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Hong Kong Secondary Share Listing Yields $12.9 Billion For Alibaba

Hong Kong Secondary Share Listing Yields $12.9 Billion For Alibaba
A world’s highest ever amount for a cross-border secondary share sale was achieved by the Chinese e-commerce giant Alibaba with its landmark listing in Hong Kong generating $12.9 billion. This was also the highest for Hong Kong for nine years.  
Hong Kong, which has been witnessing anti-government protests for more than five months now, will view this deal as a boost to its stature as the financial hub of Asia.
Share were priced by the company at HK$176 each, a discount of 2.9% to its New York closing price, Alibaba said in a statement. This means that the Chinese firm will be able to raise at least HK$88 billion ($11.3 billion). The number 8 is also symbolically important as it is closely related to prosperity and good fortune according to Chinese culture. Moreover, the stock code 9988 for its listing has also been chosen by Alibaba which, according to Chinese beliefs, combines two of the luckiest numbers which together are strongest symbols of long-term prosperity,
If a so-called ‘greenshoe’ over-allotment option were exercised, the total raised from the deal could eventually reach $12.9 billion.
 “I was expecting it to be done at around 4%-5% so this is about right,” said Sumeet Singh, head of research at Aequitas and who publishes on research website SmartKarma. “The deal represents just about 4.4 days of three-month average daily value traded and hence, relatively it’s not a big deal for a stock of Alibaba’s size.”
This year that has been a rush to sell shares on stock exchanges towards the end of the year. For example, the largest ever public listing target is being expected by Saudi Arabia’s oil giant Saudi Aramco when it put up a small portion of its company stocks for sale to the public next month through initial public offering.  It is expected that of Aramco is able to cut the deal at that upper limit of its announced range of share price, it would be able to raise as much as $25.6 billion which would value the company at $1.7 trillion.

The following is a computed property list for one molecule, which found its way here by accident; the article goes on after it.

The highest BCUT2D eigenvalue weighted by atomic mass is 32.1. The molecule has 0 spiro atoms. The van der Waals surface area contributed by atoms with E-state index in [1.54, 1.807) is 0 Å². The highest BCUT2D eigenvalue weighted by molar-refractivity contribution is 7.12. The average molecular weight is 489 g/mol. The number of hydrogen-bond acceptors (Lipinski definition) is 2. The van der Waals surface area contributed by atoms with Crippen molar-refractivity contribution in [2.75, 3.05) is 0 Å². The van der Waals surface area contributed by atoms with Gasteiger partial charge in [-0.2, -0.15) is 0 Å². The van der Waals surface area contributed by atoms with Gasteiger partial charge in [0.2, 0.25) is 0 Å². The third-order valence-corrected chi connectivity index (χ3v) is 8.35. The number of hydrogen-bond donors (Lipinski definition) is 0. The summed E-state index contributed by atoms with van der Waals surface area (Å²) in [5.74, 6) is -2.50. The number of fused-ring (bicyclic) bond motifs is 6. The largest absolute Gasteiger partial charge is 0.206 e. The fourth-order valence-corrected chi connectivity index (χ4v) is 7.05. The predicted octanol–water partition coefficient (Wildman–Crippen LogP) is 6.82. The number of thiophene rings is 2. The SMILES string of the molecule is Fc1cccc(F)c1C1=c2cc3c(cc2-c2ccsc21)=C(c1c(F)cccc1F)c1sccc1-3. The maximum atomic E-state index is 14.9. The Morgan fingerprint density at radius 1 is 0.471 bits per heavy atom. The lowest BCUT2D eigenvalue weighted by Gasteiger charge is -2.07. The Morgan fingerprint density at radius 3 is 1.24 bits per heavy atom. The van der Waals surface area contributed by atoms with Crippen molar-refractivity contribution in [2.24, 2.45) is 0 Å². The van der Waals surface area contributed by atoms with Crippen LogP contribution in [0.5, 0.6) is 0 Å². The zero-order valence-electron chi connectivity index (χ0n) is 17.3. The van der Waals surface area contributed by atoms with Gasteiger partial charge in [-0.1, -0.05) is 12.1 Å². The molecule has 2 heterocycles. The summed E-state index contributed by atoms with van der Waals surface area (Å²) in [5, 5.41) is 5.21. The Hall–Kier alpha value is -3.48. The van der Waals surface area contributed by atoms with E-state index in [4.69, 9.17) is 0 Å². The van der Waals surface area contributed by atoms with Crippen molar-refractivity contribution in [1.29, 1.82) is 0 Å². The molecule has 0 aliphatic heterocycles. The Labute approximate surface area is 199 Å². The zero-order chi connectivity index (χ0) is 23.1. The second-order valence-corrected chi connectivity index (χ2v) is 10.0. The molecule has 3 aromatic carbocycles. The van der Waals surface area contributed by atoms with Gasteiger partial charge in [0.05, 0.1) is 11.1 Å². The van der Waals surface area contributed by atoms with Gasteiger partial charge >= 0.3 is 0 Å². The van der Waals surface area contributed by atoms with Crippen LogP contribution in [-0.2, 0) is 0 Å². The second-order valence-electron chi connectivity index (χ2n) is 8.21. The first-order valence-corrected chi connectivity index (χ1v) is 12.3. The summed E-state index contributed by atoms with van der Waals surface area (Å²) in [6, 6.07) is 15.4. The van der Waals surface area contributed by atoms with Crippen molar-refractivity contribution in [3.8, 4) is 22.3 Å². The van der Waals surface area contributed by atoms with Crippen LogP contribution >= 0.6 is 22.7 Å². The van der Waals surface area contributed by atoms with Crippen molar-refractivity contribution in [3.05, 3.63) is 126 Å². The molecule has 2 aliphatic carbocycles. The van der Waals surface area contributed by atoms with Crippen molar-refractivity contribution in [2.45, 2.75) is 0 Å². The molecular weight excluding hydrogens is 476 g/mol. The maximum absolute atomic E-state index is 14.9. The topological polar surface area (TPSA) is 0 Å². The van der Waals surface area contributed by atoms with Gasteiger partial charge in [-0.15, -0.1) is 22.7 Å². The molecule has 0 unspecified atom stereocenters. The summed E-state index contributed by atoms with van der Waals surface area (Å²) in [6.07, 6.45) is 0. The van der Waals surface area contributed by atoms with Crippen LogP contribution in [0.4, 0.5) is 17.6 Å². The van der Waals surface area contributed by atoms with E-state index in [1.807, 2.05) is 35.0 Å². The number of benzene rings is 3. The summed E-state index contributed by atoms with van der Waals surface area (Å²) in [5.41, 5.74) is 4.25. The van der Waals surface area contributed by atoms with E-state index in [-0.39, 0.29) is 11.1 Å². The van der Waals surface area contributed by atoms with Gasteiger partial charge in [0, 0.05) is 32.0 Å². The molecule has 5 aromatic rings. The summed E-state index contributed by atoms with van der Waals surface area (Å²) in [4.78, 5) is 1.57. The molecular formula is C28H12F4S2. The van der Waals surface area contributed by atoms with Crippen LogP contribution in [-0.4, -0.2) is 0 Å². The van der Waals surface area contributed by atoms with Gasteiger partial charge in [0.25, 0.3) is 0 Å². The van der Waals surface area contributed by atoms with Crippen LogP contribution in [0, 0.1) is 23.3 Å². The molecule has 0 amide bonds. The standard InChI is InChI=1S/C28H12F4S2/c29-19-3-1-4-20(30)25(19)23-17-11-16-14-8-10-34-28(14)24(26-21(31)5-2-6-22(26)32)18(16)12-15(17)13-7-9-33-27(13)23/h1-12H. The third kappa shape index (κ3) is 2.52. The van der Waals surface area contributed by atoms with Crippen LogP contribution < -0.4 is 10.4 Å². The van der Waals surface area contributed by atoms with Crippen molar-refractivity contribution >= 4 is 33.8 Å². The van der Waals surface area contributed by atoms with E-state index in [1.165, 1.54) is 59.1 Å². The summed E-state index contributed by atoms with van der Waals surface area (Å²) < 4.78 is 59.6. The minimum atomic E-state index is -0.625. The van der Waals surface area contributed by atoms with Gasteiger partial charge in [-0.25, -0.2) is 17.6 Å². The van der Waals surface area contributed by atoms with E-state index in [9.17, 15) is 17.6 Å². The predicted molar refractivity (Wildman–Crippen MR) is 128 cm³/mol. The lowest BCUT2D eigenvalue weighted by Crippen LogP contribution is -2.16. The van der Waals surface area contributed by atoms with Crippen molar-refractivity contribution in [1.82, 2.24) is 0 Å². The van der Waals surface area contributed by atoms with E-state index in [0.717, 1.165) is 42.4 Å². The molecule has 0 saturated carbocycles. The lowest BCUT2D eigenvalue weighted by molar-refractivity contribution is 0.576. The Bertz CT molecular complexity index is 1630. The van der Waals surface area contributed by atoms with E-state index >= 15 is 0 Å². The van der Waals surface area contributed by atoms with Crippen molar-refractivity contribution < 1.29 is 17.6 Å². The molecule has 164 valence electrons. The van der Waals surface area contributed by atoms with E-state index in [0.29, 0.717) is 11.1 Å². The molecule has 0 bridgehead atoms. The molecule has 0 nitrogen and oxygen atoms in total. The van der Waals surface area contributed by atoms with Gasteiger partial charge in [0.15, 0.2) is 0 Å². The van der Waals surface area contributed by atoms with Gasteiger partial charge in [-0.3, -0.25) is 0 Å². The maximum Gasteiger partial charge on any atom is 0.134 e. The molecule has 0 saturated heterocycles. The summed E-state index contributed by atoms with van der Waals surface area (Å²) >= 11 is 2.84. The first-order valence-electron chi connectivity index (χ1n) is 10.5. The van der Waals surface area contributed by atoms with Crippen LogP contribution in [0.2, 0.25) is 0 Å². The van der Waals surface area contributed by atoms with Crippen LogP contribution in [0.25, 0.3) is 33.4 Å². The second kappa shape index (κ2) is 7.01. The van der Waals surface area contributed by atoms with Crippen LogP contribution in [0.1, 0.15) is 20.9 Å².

The Alibaba deal has been welcomed by Hong Kong’s army of small investors as they subscribed for 40 times the shares they were originally allotted, said reports quoting sources with knowledge of the matter. And according to Dealogic data, this would be the heaviest oversubscription rate for any multi-billion dollar share sale in Hong Kong in over four years.
No comments from Alibaba were available.
Compared to the earlier announced 2.5 per cent, about 10 per cent of the deal will now be taken up by retail investors. A ‘clawback’ system is used in Hong Kong according to which the allotted share for small investors can be increased if there is a heavy oversubscription from them. These numbers translate to an amount of $11 billion as have been put up collectively by the retail investors as they tried hard to own shares of the Chinese e-commerce giant.

Christopher J. Mitchell

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